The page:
Cookbooks all around! Dad got the Mustards Grill Napa Valley Cookbook. Jon got Anthony Bourdain's Les Halles Cookbook. Ryan got Cakes from Scratch in Half the Time. Mom got Michael Chiarello's Casual Cooking, The Cook's Encyclopedia of Vegetables, and Molto Italiano by Mario Batali (the clue for this had something to do with the fact that he has orange hair and he wears those bright orange clogs all the time). I got Madhur Jaffrey's Indian Cooking and The Cook's Encylopedia of Soup (I love that series).
 
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Saturday, December 24, 2005

Happy holidays, y'all.

I'm at the parents' house, preparing for the festivities. Jon and Ryan and Ryan's family (John, Rose, and Leigh) are all coming over tonight for Christmas Eve fun-ness.

I went out to Best Buy and the mall this morning to pick up some last-minute gifts. I thought someone already had something that I was getting the rest of as a present, but it turns out they didn't, so I needed to go get it. Also, I decided to upgrade one of my mom's presents from something amusing to something amusing that she would connect to more. Yeah, along those lines. The crowds weren't terrible (of course, I did go at 8:30am) and the freeways were empty.

I made a pasta dish last night that was pretty okay. Penne with bacon and arugula. It ended up being super-vinegary, though, by no fault of my own. Or my mom's, really. She was making marinated artichoke hearts, and even though she washed and dried the pot she used, some vinegar somehow remained in there. It was ultra-tart. The arugula was mega-tasty, as was the bacon (Nieman Ranch applewood smoked).

I still have presents to wrap and clue! Argh!
 
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Cavatelli with Bacon and Arugula
Quick From Scratch One-Dish Meals

1/4 lb. sliced bacon, cut crosswise into 1/2-inch strips
1 onion, chopped
1 3/4 cups canned crushed tomatoes (one 15-ounce can)
3/4 tsp salt
1/4 tsp fresh-ground black pepper
1 lb. frozen cavatelli
1 1/4 cups arugula, stems removed, leaves torn in half (one 2-ounce bunch)
1/3 cup grated Parmesan

In a large stainless-steel frying pan, cook the bacon over moderate heat until almost crisp. Remove with a slotted spoon. Pour off all but 1 tablespoon of the fat from the pan.

Reduce the heat to moderately low. Add the onion and cook, stirring occasionally, until soft, about 5 minutes. Add the tomatoes with their juice, the salt, and the pepper and bring to a simmer. Cover and cook for 10 minutes.

In a large pot of boiling, salted water, cook the cavatelli until just done, about 10 minutes. Drain and toss with the sauce, bacon, arugula, and 1/4 cup of the Parmesan. Stir until the arugula just wilts. Sprinkle the remaining Parmesan over the top.

Note: Be sure to add the arugula at the last minute; if it actually cooks, it may turn bitter. Also, if you can't find cavatelli, other kinds of pasta work well. (I used penne.)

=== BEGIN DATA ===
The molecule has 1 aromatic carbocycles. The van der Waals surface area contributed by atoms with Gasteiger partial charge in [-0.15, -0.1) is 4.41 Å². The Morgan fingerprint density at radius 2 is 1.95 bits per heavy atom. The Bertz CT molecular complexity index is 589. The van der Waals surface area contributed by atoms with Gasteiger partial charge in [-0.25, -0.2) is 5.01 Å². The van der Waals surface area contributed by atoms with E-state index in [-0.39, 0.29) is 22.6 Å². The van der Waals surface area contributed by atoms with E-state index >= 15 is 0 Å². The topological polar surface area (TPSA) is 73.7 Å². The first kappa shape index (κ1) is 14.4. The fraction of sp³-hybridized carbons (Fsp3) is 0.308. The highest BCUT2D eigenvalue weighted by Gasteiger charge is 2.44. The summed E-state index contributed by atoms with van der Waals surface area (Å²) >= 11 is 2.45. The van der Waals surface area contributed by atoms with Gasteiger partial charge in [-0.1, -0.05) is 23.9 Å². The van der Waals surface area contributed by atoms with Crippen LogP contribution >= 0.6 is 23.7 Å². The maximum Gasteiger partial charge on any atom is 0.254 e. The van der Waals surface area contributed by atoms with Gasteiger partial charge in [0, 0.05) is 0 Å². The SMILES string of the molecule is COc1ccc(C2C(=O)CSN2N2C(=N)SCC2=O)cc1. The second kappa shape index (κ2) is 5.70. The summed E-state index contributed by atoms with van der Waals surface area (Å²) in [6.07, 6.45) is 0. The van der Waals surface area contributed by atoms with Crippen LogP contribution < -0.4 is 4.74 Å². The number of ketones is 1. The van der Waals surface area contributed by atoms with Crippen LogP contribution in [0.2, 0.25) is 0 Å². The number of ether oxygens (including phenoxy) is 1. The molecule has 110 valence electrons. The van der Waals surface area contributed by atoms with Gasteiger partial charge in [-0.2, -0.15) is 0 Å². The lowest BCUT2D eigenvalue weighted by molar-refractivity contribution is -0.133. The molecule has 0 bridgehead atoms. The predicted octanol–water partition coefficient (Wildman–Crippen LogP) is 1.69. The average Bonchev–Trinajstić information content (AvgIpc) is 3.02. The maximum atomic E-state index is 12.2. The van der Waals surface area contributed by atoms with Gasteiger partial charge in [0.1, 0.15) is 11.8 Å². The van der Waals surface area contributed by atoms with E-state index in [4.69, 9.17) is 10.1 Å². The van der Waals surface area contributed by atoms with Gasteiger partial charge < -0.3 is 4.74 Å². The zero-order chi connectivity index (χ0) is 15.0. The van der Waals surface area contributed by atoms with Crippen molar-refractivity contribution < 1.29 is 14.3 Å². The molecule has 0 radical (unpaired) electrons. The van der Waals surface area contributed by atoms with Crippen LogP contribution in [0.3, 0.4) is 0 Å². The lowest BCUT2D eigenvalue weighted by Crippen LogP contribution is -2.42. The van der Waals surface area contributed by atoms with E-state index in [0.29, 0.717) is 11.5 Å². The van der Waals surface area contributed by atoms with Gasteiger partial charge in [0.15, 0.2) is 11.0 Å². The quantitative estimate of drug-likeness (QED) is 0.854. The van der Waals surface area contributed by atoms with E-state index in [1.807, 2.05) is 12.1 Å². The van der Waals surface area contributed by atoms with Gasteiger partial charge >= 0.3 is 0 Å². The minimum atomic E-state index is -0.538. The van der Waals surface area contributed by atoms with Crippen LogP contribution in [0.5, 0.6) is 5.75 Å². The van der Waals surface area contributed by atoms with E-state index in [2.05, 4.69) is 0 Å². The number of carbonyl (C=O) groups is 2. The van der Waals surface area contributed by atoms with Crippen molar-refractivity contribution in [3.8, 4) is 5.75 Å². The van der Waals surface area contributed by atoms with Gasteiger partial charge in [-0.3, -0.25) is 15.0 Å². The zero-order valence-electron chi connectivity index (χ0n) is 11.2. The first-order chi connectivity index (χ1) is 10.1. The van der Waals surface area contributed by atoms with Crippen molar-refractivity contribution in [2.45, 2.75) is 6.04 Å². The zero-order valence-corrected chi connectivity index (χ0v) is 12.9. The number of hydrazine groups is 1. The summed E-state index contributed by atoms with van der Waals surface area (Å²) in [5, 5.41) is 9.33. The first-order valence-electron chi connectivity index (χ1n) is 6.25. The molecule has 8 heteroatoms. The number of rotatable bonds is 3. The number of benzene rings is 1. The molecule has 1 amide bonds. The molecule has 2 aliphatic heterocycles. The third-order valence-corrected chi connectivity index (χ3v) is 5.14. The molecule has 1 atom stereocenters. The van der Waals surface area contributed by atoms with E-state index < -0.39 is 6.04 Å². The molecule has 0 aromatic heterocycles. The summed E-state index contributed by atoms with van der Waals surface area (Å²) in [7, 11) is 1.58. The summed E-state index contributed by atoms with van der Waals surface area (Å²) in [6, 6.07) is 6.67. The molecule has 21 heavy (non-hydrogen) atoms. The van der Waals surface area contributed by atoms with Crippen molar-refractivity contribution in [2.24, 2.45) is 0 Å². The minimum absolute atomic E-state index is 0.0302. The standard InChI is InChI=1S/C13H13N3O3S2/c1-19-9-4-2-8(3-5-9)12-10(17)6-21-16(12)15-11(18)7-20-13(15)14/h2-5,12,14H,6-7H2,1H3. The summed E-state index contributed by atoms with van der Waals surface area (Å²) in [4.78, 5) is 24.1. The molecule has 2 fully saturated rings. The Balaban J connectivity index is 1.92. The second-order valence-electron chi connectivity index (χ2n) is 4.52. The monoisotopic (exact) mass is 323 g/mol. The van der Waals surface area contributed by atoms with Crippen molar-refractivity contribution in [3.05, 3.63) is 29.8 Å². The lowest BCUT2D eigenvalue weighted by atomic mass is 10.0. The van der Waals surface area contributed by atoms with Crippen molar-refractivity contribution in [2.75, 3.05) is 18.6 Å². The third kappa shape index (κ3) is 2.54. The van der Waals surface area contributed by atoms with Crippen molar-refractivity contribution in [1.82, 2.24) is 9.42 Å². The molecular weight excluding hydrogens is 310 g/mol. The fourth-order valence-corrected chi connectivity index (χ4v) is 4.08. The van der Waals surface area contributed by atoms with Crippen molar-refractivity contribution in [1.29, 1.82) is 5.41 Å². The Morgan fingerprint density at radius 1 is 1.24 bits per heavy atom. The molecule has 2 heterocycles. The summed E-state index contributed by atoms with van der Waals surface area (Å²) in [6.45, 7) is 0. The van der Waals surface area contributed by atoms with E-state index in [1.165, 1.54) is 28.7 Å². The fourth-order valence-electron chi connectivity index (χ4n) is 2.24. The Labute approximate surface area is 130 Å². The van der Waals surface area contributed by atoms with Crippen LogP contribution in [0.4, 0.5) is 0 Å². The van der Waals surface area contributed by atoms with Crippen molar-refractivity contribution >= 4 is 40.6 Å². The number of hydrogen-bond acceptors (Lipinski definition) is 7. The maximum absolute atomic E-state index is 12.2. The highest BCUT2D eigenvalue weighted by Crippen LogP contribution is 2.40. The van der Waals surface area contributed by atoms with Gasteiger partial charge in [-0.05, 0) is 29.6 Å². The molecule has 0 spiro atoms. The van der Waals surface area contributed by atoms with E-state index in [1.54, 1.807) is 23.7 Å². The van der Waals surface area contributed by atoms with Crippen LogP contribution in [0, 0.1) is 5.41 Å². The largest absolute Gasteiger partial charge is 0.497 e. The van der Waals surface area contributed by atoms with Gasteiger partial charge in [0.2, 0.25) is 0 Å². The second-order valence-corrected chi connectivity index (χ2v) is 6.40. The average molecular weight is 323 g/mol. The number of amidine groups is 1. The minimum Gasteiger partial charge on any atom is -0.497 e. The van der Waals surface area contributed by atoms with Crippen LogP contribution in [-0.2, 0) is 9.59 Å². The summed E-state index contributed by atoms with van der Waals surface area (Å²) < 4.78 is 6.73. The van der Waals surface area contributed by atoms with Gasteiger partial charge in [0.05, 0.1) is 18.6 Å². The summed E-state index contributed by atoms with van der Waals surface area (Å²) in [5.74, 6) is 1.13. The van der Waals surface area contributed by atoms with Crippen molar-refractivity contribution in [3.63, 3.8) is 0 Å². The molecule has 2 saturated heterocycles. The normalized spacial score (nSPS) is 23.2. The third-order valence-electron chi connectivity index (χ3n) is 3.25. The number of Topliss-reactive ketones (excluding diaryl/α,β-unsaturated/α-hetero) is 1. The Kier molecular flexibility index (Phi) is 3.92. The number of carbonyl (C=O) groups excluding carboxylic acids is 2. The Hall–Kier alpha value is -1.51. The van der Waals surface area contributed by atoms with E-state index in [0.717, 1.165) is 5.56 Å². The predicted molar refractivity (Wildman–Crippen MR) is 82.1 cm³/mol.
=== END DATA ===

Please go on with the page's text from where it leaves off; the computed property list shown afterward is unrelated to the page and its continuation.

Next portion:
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Wednesday, December 21, 2005

I got a wonderful Christmas present at work. As you might have heard via my relentless bitchings about it, I have a crappy computer at work. It was as old (possibly older) as the computer I got when I went to college. 1998. That is a long friggin' lifespan for a computer. It HATED me. "You want me to run Eudora, Firefox, IE, Filemaker, Excel, AIM, Acrobat, and Word all in one session? Bitch, please." Slower than molasses, this computer was. But thanks to my wonderful boss, I got a new computer yesterday! I was just hoping for a less-old one, but this thing is brand new. It's nice. And QUIET. It's kind of freaky.

I need to clean my house. It's a mess. Presents and wrapping paper and crap everywhere. I need to get everything in order so that I can mess it up with new stuff next week.

I love this quote from the San Francisco Chronicle (full article here):
Indeed, there are those who also say that all Jewish holidays, with the exception being the solemn days of fasting, consist of the following basic narration: "A cruel ruler came into power, he tried to destroy and annihilate us, our people held their faith and overcame the foes, triumphing in the face of destruction! Now let's eat!"
 
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Monday, December 19, 2005

I have been eating with my family a lot recently, and they have been feeding me well. Last Thursday I had dinner with my parents- meat loaf, tater tots, and brussel sprouts. I love brussel sprouts. They're so good! On Saturday, I ate with Jon and Ryan. Jon had just made a huge vat of sauce. Tonight I went back over to the parents' house, and we had steak and twice-baked potatoes. Yum! I adore twice-baked potatoes. Also, in a search of my website, I don't think I've actually written down the recipe for them. Mini baked potatoes, yes. But not the full-sized ones (not that it's all that different). Huzzah! I'll have a recipe this week even if I don't make anything new!

I bought some Yamamotoyama tea today. I remember Lydia brewing me up some and it being very good. I hope this is the same stuff. Genmai-cha brown rice tea.